(CNN)Vaccinating, like all parenting decisions, is one that is made from a place of love and caring. A parent who chooses to vaccinate has their child’s best interest at heart, as does a parent who chooses not to vaccinate.
Not only is this unproductive and divisive, it simply isn’t the right way for families to make decisions for the health of their children.
But some families weren’t as enthusiastic, and this is actually very common. In a survey of primary care pediatricians published in 2016, 93% reported being asked by parents to delay vaccines at least once in the previous month.
At the end of this spectrum are the families who refuse to vaccinate altogether. Here is my personal experience with two of these families, both of whom chose to vaccinate after years of pleas from their other doctors. In the end, I believe that they made that decision because of our personal relationship. I was their pediatrician, and they trusted me.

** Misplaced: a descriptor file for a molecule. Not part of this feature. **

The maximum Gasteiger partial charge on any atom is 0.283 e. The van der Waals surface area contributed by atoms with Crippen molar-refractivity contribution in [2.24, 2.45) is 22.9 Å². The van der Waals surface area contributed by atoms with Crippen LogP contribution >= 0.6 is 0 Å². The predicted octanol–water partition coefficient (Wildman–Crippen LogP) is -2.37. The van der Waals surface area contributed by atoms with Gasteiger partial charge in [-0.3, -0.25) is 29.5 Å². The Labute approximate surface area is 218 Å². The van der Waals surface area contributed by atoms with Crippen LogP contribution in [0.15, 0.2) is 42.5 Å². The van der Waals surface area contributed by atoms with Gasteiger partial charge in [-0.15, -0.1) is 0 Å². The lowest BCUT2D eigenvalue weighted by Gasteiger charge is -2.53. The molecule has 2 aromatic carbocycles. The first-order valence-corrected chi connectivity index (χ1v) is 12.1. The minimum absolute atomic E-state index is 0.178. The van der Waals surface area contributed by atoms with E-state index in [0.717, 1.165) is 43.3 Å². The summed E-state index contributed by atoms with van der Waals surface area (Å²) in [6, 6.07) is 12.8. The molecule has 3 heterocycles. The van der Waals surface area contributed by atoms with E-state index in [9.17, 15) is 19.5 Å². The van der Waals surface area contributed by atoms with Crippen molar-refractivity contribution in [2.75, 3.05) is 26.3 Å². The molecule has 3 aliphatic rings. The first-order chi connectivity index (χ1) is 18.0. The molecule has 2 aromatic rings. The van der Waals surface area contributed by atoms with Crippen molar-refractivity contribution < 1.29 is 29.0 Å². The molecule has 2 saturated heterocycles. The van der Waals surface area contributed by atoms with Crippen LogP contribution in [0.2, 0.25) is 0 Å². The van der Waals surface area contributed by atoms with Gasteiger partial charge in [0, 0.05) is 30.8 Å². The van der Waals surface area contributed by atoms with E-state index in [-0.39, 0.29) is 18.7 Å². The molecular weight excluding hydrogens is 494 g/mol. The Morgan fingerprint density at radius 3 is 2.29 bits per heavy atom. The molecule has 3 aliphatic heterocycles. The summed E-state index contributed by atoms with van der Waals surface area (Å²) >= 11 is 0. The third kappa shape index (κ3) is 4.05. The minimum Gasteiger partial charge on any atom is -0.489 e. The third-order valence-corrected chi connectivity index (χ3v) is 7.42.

We found common ground
We — the parents and their pediatrician — all cared about the well-being of the child in front of us. The parents knew that I cared because I had offered my guidance on many issues before vaccines ever came up. They knew because when blood tests came back after office hours, I called them personally. When they came in for sick visits, I followed up days later, just to check in. When issues at school came up, we wrote letters to the principal together. And most important, they knew I cared because I made it very clear: “I am here to help, and I am on your side,” plain and simple. With this understanding, we were able to move forward together when the topic of vaccines came up.
I didn’t judge them or call them names
We heard each other out
- No, vaccines do not cause autism.
- Yes, the diseases they protect children against can be deadly.
- You’ve never seen these diseases because vaccines work.
- Vaccinating protects both your child and the children around them, including those who are too young or who, for medical reasons, can’t be vaccinated.
I gave small amounts of information at a time. And on and on we went — for over a year and a half for one family and almost three years for the other. Between the other doctors and nurses, we left each other notes detailing how far we were able to take the conversation so that next time, we could pick it up where another left off.
We agreed to disagree, initially
Reproduced by : CNN
Date: 9 February 2019